Many hockey fans in Florida and throughout the country were stunned and saddened by the sudden death of National Hockey League player Derek Boogaard, in May of this year. His death was attributed to an accidental overdose. After five seasons with the Minnesota Wild, at the time of his death, he was playing for the New York Rangers. He spent a majority of the 2010 season sitting on the bench after sustaining a concussion, a type of brain injury.
After he died, his brain was sent to the Boston University Center for the Study of Traumatic Encephalopathy to for examination. Researchers there determined that he suffered from chronic traumatic encephalopathy (CTE), a degenerative brain disease that has been linked to head trauma that has been repeatedly sustained. CTE has posthumously been diagnosed in a number of deceased football players. It was also discover in the brains of four former NHL players.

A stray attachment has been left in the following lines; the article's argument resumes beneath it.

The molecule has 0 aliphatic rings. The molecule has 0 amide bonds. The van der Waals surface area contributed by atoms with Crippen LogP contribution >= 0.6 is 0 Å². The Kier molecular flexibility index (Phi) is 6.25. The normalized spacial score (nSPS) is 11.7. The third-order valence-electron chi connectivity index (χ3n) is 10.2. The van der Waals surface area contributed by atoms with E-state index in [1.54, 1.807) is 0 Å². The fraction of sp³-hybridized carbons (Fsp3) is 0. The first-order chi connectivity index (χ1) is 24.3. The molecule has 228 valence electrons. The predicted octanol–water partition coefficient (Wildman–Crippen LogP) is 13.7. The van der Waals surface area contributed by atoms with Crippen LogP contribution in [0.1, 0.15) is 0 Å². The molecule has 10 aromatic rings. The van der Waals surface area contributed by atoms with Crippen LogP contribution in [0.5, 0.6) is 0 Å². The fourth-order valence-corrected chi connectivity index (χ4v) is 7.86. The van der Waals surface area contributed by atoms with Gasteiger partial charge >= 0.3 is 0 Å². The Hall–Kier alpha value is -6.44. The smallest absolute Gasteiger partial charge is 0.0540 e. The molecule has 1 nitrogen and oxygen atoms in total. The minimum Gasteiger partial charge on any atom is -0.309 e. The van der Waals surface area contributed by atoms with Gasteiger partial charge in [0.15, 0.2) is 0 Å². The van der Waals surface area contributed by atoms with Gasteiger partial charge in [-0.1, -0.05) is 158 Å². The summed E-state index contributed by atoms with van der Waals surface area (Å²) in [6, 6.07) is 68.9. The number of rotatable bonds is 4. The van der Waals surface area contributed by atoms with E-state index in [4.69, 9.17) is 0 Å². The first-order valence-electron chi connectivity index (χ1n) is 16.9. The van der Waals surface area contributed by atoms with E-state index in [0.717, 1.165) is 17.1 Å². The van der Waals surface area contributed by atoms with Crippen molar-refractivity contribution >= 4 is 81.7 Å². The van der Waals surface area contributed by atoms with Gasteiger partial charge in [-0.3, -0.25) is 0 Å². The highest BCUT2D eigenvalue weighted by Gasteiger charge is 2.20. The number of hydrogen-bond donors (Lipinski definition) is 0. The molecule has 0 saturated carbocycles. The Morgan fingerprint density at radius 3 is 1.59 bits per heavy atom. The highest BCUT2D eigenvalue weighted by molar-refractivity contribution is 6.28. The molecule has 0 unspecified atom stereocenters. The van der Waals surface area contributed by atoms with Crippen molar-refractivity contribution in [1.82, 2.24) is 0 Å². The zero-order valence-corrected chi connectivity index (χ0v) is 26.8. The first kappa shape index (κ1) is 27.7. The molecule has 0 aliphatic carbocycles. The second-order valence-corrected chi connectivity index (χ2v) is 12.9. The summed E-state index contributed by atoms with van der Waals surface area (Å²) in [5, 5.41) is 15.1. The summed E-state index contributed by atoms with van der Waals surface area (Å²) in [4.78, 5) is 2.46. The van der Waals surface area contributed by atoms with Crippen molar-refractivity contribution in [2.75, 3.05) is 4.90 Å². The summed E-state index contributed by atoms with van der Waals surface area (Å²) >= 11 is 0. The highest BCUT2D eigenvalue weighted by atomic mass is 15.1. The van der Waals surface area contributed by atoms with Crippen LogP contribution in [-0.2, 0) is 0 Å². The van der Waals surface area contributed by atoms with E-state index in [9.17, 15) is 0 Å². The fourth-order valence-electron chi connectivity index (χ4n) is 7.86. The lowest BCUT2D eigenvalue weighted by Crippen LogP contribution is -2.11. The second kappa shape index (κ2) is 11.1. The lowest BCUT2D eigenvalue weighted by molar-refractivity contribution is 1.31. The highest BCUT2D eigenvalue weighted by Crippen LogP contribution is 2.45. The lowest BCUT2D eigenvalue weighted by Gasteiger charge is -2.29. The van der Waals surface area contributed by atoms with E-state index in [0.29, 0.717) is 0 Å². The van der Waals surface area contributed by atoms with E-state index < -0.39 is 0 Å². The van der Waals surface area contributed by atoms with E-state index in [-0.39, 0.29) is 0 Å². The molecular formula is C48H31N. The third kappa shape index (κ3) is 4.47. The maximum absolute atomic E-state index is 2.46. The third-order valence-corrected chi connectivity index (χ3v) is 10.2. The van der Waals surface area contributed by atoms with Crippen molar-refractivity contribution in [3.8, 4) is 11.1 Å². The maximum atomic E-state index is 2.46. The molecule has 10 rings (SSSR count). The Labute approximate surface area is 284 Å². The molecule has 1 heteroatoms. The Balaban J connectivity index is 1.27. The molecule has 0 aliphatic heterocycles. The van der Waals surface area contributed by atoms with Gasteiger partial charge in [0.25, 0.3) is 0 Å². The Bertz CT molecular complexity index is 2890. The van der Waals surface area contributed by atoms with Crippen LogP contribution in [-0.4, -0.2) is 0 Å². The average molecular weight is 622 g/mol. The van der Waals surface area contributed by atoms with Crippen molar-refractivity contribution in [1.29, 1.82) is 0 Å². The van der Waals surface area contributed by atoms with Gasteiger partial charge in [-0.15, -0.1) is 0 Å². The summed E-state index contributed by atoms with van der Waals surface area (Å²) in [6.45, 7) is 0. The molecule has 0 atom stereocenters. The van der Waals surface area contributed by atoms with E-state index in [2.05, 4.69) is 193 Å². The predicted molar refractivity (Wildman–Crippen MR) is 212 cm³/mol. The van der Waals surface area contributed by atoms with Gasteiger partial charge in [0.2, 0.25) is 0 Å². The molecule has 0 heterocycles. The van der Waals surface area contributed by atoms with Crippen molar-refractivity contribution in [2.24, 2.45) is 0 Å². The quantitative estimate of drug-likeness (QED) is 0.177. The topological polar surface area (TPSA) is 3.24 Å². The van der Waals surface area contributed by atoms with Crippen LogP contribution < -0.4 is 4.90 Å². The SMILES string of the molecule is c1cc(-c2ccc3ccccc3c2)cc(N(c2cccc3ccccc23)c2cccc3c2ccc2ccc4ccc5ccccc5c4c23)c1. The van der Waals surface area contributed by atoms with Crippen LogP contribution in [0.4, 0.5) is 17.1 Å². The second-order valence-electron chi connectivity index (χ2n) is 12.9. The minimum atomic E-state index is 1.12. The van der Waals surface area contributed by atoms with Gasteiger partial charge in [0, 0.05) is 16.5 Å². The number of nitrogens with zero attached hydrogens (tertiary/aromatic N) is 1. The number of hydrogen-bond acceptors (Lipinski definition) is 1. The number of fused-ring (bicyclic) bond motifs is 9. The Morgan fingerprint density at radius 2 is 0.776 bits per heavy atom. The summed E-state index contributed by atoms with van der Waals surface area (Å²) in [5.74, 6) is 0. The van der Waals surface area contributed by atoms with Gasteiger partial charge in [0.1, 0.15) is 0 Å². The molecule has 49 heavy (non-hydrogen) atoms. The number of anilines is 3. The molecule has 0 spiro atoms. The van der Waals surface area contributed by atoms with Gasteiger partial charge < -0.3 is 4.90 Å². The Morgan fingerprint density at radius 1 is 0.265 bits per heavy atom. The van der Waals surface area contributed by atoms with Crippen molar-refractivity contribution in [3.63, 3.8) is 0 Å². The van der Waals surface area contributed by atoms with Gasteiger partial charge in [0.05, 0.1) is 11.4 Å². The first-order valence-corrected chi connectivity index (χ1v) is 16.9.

CTE is thought to be due to sustaining repeated blows to the head. Considered a relative of Alzheimer’s disease, the symptoms are similar and include the loss of one’s memory, suffering from mood swings, impulsive behavior and sometimes addiction. While researchers were not surprised to find signs of the disease in Boogard’s brain, they were surprised by the extent of brain damage discovered. Researchers who studied his brain indicated that had he lived it was likely he would have suffered from dementia starting in middle-age.
Currently, the NHL has not accepted that playing hockey could result in CTE. The NFL initially took that stance as well. It has since changed its view and now even donates money to underwrite research on the matter.
While no amount of research can undo brain damage sustained, perhaps it can help to reduce the amount.
Source: New York Times, “Derek Boogaard: A Brain ‘Going Bad’,” John Branch, Dec. 5, 2011